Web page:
Or perhaps the middle class India does care about corruption but simply feels that the current power brokers are so entrenched that reforming the system by engaging in the political process is well nigh impossible. That itself is troubling—when people feel disenfranchised by the political process, they are more likely to take recourse in extra-constitutional means. That explains to a large extent the popularity of Mr. Hazare’s movement among some sections of Indian society. How to restore the belief in the political process as an accessible agent for genuine change is a question which should exercise all Indians.
Fighting elections is certainly not the only way to influence public policy in a democratic setup. A genuine criticism of Mr. Hazare is that he has largely dismissed the pillars of Indian democracy as a ‘waste of time.’ Nevertheless, it is important to explore ways in which citizen engagement with representative institutions can be furthered. Perhaps, it may require strengthening laws like the Right to Information Act or open public hearings of parliamentary committee meetings or even institutional ways to facilitate the participation of policy and representative bodies in the law-making process.
The relative success of Mr. Hazare’s agitation should serve as a clarion call for the Indian political system.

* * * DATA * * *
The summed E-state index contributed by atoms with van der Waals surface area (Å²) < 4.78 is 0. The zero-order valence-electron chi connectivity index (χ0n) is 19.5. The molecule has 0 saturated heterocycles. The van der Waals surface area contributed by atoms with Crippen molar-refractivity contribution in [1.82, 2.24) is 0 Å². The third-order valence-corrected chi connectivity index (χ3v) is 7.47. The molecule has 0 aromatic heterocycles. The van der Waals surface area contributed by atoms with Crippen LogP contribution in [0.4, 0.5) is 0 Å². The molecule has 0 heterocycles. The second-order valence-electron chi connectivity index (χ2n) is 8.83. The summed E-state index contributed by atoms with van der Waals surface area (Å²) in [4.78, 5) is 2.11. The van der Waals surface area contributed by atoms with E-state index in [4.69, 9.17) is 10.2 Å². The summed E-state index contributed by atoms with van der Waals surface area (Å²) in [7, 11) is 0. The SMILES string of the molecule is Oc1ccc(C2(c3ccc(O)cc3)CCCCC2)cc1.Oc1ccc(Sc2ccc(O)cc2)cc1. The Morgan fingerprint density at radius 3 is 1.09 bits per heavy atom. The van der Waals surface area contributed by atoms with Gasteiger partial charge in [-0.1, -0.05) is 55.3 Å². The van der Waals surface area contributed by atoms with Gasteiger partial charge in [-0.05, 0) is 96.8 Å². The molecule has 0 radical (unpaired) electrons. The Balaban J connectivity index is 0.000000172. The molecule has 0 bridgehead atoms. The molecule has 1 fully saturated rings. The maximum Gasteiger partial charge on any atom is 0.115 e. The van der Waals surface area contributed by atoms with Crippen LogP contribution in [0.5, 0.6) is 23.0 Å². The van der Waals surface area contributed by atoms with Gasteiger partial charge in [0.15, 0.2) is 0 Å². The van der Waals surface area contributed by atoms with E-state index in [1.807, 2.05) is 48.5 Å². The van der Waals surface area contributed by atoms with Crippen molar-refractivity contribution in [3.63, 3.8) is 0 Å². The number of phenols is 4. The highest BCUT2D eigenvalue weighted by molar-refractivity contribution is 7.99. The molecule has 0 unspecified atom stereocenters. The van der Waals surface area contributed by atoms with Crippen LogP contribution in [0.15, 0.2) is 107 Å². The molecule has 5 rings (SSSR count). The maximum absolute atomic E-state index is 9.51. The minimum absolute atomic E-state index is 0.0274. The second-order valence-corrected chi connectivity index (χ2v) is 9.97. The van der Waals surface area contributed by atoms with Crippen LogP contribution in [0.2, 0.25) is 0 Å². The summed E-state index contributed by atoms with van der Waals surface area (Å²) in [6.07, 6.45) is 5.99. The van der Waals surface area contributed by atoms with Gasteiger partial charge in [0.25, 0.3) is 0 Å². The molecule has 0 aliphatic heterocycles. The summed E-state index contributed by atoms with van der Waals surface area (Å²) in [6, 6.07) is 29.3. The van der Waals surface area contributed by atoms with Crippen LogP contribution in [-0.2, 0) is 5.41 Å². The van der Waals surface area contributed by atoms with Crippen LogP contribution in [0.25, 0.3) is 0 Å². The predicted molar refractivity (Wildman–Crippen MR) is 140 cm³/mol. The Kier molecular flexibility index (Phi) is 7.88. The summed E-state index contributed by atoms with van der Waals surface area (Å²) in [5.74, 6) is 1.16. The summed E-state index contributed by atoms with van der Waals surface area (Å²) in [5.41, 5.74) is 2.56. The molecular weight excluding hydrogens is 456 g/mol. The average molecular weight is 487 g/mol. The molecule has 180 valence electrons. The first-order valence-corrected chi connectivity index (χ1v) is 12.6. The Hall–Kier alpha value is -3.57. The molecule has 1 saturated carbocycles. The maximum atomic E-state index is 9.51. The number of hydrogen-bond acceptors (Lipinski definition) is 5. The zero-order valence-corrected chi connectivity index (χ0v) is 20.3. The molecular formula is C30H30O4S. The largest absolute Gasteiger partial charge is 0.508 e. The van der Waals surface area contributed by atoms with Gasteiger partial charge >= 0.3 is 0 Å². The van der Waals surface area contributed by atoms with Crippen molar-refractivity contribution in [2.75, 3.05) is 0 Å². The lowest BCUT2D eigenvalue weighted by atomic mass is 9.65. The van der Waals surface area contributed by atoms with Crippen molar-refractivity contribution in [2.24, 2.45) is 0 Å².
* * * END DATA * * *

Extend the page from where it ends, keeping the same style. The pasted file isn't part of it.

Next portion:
Clearly, it is important to regain the trust of those who no longer feel vested in the Indian polity. Nevertheless, the government cannot accede to his demands or let him ride roughshod over a duly elected parliament. The consequences of such acquiescence for Indian democracy would be very troubling. And for those who see no way other than such unconstitutional gimmicks, the past record of such agitations should serve as a cautionary tale. Whether it is Jai Prakash Narayan’s “total revolution” or V.P Singh’s anti-corruption movement, they achieved little except further increasing the disillusionment with the political process by promising instant change. Indeed, Mr. Hazare’s repeated fasts and agitations have achieved few systemic reforms in his own home state of Maharashtra.
The process of change in a democracy is necessarily slow, difficult and challenging. There are no instant solutions and adopting constitutional means and respecting the political process is the only way to achieve sustainable change. The goal of eradicating corruption may be worthy but Anna Hazare’s means are blatantly wrong and ultimately dangerous. It is time this message is delivered to him: loud and clear.